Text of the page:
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Night and the Bard 

The Observer, that grand old insomniac of Maple Street, was kicking around The Observatory the other night at 2 a.m. when we happened across our old copy of the Riverside Shakespeare in the bookshelves. We've had that book longer than almost anything else we own. It's a doorstop, five inches thick, strainer of backs and backpack zippers of semesters long ago. Even at that, we wouldn't take a truckload of Kindles for one of its onionskin pages.

Like any other lover of ol' Will, we've got favorite lines, favorite passages, favorite scenes, but our go-to play is King Lear, that black chest full of war, intrigue, arrogance, lightning-lit hurricanes and love. That was the one we opened to in the quiet house.

Scene one of Lear, in addition to being a stunning masterwork, contains what we think is the most beautiful passage in all of Shakespeare. It takes a bit of set up to get there, so bear with us.

For those who dozed through high school English, you'll remember that's the scene in which old, puffed-up King Lear, wishing to divest himself of responsibility if not power, schemes to divide his kingdom between his three daughters: Regan, Goneril and the youngest, Cordelia. It's the way he decides to do it that's the rub: a "Love Test," in which the three daughters are to kiss his kingly keister, with the most thorough brownnoser getting the biggest chunk of the kingdom.

As it happens, while all this is going on, there are two royal suitors in court — the Duke of Burgundy and the King of France — both seeking Cordelia's hand.

Goneril is first to the plate, and proceeds to make a complete ass of herself, telling her conceited fool of a father that she loves him better than freedom, riches or the eyes in her head. Regan comes next, and basically says: "What she said, plus one!"

Then comes poor Cordelia, who has been wringing her hands the whole time, sharing with the audience her horror that she loves her father so much that she cannot put it into words. When the Love Test turns to her, and Lear asks Cordelia what she can say to prove her love for him, she simply says: "Nothing."

"Unhappy that I am," she tells him, "I cannot heave my heart into my mouth."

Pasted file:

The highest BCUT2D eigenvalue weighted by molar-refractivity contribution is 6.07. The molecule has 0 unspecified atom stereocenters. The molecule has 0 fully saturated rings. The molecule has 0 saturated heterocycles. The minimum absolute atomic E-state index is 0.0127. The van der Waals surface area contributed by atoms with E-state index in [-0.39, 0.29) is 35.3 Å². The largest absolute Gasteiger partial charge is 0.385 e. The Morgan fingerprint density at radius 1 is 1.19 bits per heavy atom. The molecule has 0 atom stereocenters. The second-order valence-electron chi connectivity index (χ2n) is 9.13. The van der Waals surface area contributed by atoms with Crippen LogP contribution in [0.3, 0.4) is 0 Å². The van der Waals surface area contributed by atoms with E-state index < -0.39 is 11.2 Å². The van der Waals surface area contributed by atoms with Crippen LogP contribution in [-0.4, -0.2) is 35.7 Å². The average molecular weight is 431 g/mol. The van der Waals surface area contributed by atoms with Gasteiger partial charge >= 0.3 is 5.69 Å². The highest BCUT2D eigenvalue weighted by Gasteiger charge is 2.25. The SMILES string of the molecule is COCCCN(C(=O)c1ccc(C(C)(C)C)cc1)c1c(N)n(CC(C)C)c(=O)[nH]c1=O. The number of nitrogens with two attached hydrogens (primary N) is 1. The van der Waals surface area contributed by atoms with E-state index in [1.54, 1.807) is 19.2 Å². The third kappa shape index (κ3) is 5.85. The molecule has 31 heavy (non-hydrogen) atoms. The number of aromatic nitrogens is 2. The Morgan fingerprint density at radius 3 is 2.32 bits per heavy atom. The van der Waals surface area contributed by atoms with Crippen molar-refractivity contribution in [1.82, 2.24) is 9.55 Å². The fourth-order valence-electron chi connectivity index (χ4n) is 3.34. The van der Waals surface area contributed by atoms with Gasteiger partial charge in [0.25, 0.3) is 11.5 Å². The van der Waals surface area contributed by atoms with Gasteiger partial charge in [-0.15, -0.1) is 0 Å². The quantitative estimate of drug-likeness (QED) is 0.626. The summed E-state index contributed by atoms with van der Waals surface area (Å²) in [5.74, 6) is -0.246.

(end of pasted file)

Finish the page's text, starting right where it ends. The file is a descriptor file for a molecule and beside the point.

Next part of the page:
Lear, befitting one of literature's great narcissists, is enraged. In response, he tells his daughter he wishes she'd never been born and strips her of the rich, vast dowry which had presumably drawn royal gold- diggers to the court for years. Marriage in those days was almost always a matter of property and combining allegiances, and almost never for love. A dowry was the difference between a queen's throne or life in a convent.

"Thy truth, then, be thy dower," Lear mockingly tells her.

The Duke of Burgundy and the King of France are ushered into the throne room in the midst of that mess, and Lear makes a show of auctioning off his daughter, basically saying that if one of them is interested in marrying a peasant, she stands there before them. After trying to haggle a bit with Lear, Burgundy backs out.

Meanwhile, the King of France has been watching all this. In my mind's eye, he's a resplendent figure, clothed in gold brocade and rich silks, dark-haired and handsome. Lear goes so far as to try to talk him out of even giving Cordelia a chance.

"For you, great king," Lear tells him, "I would not from your love make such a stray, to match you where I hate; therefore beseech you to avert your liking a more worthier way than on a wretch whom nature is ashamed."

At that, Cordelia speaks, risking Lear's wrath to tell the King of France the real reason she has been stripped of her dowry and soon to be shipped off to a nunnery. The great king considers, and then delivers what, to The Observer's eye, is the single most beautiful line in all the plays:

"Love's not love," the king says, "when it is mingled with regards that stand aloof from the entire point ... She is herself a dowry." Soon thereafter, he takes her hand, asks her to be his queen, and walks with her from the stage — not happily ever after, not in a tragedy, but at least happy for the moment.

She is herself a dowry.

The Observer has known some women like that down through the years — is married to one, in fact. You probably know a few yourself: not much money in her checking account, but a king's cache of treasures nonetheless.

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